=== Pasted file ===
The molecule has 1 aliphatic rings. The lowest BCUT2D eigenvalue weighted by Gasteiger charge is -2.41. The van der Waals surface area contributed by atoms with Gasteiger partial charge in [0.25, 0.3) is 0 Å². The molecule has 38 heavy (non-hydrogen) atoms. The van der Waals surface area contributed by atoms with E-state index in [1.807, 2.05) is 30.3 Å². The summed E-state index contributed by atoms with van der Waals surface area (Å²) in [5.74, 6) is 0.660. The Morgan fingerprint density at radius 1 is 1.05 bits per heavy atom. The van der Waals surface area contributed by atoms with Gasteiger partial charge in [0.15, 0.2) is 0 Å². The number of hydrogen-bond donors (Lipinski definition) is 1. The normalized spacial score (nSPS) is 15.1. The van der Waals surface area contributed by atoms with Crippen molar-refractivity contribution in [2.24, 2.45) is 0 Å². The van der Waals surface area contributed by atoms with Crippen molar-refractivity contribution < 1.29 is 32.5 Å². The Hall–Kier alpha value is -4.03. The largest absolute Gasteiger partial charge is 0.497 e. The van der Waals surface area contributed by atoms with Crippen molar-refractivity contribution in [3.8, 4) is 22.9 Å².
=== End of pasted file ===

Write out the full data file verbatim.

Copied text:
The molecule has 1 aliphatic rings. The lowest BCUT2D eigenvalue weighted by Gasteiger charge is -2.41. The van der Waals surface area contributed by atoms with Gasteiger partial charge in [0.25, 0.3) is 0 Å². The molecule has 38 heavy (non-hydrogen) atoms. The van der Waals surface area contributed by atoms with E-state index in [1.807, 2.05) is 30.3 Å². The summed E-state index contributed by atoms with van der Waals surface area (Å²) in [5.74, 6) is 0.660. The Morgan fingerprint density at radius 1 is 1.05 bits per heavy atom. The van der Waals surface area contributed by atoms with Gasteiger partial charge in [0.15, 0.2) is 0 Å². The number of hydrogen-bond donors (Lipinski definition) is 1. The normalized spacial score (nSPS) is 15.1. The van der Waals surface area contributed by atoms with Crippen molar-refractivity contribution in [2.24, 2.45) is 0 Å². The van der Waals surface area contributed by atoms with Crippen molar-refractivity contribution < 1.29 is 32.5 Å². The Hall–Kier alpha value is -4.03. The largest absolute Gasteiger partial charge is 0.497 e. The van der Waals surface area contributed by atoms with Crippen molar-refractivity contribution in [3.8, 4) is 22.9 Å².